Mom & siblings attended public colleges& grandchildren went to state universities.
    Is it relevant (:-)) that they ‘passed’ because of a germanic-sounding family name (this, between the wars)
    Mom & brother also served during WWII.
    They would be shocked by Republican leanings of their grandchildren.
    One greatgrandson is a proper NY knee jerk liberal, another took his family on aliyah & works for DOJ

  2. Lisa says:

    Jews who were fleeing Europe because of Hitler were fleeing for their lives. They weren’t just looking for a higher standard of living. I find this comparison to be odious and utterly without justification.

    If the US were not a welfare state, I would be in favor of 100% open borders. But every person who is allowed in is an additional strain on the taxpayer. To accept this burden when the immigrant has flouted the laws of the US is incredibly unjust.

  3. Lee Winkelman says:

    Thank you, Rabbi Asher for your inspiring words. Most of our grand- and great-grand-parents would have been illegal, if the rules that are in effect today had been in effect back then.

    If you share these views, then please join the facebook page: “Would You Deport My Bubbe? FEH! Fight For Comprehensive Immigration Reform.” You can search for “deport my bubbe” on facebook or go to http://www.facebook.com/#!/pages/Would-You-Deport-My-Bubbe-FEH-Fight-For-Comprehensive-Immigration-Reform/269499869324.

  4. Lisa says:

    Jews who were fleeing Europe because of Hitler were fleeing for their lives. They weren’t just looking for a higher standard of living. I find this comparison to be odious and utterly without justification.

    If the US were not a welfare state, I would be in favor of 100% open borders. But every person who is allowed in is an additional strain on the taxpayer. To accept this burden when the immigrant has flouted the laws of the US is incredibly unjust.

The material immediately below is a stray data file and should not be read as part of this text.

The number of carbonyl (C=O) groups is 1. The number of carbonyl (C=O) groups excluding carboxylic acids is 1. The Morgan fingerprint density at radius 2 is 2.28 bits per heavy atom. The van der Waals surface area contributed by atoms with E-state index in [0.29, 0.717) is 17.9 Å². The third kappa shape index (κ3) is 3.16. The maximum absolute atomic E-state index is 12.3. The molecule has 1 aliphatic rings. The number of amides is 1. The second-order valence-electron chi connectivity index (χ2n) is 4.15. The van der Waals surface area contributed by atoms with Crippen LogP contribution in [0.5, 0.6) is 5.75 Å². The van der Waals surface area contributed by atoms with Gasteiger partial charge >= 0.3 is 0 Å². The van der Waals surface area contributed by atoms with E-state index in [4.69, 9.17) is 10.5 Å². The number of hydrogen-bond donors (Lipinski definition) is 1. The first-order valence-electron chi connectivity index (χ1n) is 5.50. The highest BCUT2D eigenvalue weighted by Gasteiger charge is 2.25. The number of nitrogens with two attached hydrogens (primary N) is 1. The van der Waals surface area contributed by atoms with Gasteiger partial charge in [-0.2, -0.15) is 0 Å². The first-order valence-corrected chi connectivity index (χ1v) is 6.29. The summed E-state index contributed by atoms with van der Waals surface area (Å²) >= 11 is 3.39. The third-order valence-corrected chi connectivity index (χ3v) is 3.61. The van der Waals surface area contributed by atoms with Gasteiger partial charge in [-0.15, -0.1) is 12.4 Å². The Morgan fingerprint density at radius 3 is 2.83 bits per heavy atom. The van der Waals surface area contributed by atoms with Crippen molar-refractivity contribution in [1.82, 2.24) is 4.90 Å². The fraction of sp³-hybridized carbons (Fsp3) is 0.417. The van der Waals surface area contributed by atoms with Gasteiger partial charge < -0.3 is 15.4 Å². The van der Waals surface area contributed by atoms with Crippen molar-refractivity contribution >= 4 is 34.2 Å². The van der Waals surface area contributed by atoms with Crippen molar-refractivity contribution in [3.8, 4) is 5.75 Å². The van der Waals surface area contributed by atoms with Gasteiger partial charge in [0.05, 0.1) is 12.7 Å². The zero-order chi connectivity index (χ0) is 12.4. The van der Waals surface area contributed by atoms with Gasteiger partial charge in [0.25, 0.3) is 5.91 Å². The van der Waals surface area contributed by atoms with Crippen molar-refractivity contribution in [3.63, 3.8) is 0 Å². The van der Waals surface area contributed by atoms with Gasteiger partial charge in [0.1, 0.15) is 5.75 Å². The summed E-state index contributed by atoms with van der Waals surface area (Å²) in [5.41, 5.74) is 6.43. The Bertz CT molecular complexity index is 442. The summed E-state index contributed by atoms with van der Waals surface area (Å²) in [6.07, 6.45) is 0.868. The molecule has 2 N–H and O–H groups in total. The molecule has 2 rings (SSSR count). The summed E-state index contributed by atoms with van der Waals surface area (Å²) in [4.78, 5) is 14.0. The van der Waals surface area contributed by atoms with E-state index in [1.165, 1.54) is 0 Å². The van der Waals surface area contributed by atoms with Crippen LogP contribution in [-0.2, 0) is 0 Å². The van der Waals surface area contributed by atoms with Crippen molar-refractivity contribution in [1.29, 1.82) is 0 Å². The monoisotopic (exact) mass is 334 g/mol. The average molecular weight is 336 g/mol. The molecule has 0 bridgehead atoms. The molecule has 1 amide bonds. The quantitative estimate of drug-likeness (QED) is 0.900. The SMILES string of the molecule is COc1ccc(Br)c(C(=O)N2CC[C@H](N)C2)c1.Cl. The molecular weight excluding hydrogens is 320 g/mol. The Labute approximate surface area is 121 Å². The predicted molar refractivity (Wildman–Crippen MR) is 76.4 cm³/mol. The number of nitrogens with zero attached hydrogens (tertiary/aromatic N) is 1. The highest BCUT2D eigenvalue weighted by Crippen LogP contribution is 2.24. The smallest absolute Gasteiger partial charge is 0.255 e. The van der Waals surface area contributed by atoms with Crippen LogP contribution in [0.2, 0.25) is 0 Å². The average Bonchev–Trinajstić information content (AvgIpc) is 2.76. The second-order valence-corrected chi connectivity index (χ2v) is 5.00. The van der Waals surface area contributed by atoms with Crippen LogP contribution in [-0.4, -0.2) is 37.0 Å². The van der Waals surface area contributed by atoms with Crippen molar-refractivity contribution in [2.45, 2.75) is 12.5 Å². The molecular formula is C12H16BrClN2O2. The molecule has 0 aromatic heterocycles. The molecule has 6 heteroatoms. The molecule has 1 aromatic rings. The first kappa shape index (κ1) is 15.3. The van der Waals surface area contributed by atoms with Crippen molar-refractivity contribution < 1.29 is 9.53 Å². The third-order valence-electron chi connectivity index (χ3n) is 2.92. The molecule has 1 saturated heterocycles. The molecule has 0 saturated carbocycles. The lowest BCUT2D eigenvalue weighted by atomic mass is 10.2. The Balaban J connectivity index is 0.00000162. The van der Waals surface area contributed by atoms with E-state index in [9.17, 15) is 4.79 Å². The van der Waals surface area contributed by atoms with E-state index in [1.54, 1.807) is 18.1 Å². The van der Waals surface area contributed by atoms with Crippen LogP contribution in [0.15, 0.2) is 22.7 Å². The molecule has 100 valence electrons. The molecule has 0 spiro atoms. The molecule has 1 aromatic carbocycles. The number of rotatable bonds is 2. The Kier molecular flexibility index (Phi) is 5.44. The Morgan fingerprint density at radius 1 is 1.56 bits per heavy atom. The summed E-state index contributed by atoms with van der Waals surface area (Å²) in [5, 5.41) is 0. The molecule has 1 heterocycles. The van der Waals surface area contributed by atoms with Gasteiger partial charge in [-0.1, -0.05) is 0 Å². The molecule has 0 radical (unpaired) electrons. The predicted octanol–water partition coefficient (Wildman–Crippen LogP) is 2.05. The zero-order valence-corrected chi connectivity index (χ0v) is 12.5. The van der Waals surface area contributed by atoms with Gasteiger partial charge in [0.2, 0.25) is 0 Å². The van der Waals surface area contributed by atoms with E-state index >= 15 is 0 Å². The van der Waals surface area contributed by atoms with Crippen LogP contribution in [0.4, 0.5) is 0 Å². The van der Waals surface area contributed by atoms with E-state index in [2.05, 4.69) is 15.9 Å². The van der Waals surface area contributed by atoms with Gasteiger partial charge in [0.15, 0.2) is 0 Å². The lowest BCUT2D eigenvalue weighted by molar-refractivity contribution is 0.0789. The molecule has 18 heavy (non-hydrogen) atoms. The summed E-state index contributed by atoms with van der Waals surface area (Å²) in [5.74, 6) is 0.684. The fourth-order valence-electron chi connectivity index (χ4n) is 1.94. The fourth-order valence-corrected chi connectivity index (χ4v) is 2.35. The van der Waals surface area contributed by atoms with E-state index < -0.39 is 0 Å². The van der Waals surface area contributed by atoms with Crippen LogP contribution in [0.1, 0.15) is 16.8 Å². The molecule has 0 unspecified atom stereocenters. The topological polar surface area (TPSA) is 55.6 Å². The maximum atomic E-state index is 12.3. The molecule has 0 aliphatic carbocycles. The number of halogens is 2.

5. Lisa says:

    Our great-great grandparents considered it a point of honor to learn the language here and identify as Americans. While there are some illegal immigrants who feel that way, more of them demand Spanish forms and clerks at government offices. And there was no Jewish equivalent of La Raza or La Reconquista.

  6. Lee Winkelman says:

    Lisa: the majority of Jews came to the U.S. from Europe well before Hitler. Jewish UCLA economist Leah Platt Boustan debunked the idea that Jewish immigration to the United States 1881-1914 (the height of Jewish immigration to the US) was different than the immigration patterns of other European immigrants of the time. In fact, Jews came more for economic reasons than to escape violence. You can read the article at http://lyndonmoore.yolasite.com/resources/Semaine%202.2.pdf.

    You should also know that undocumented immigrants are not able to receive welfare. But they do pay payroll and sales taxes. Immigrants give back more than they take.

    We must acknowledge the truth: if today’s immigration laws had been in place when our grandparents and greatgrandparents came over, they would have been illegal too. We should change the laws so they are closer to how they were when our forefathers and foremothers came here.

  7. Lee Winkelman says:

    Actually, Lisa, the ADL is the Jewish equivilant of La Raza, an organization that advocates for rights of Latinos in the United States much like ADL fights discrimination against Jews.

    I would like to see a comparison of English language learning of Latinos now and Jews during the period of great Jewish immigration. My anecdotal experience is that first generation Latinos are slow to learn English, but their kids, who are in the public schools, speak it quite well. This is in keeping with my great-grantparents who spoke Yiddish as their first language and did not speak English well, and my grandparents, great-aunts and great-uncles, who were fluent in English.

    Remember that many Latinos in the Southwest were not immigrants — they lived here before English speakers ever came to this part of the country. In the U.S. southwest, it is English speakers that are the immigrants. It is reasonable that official forms be in their language.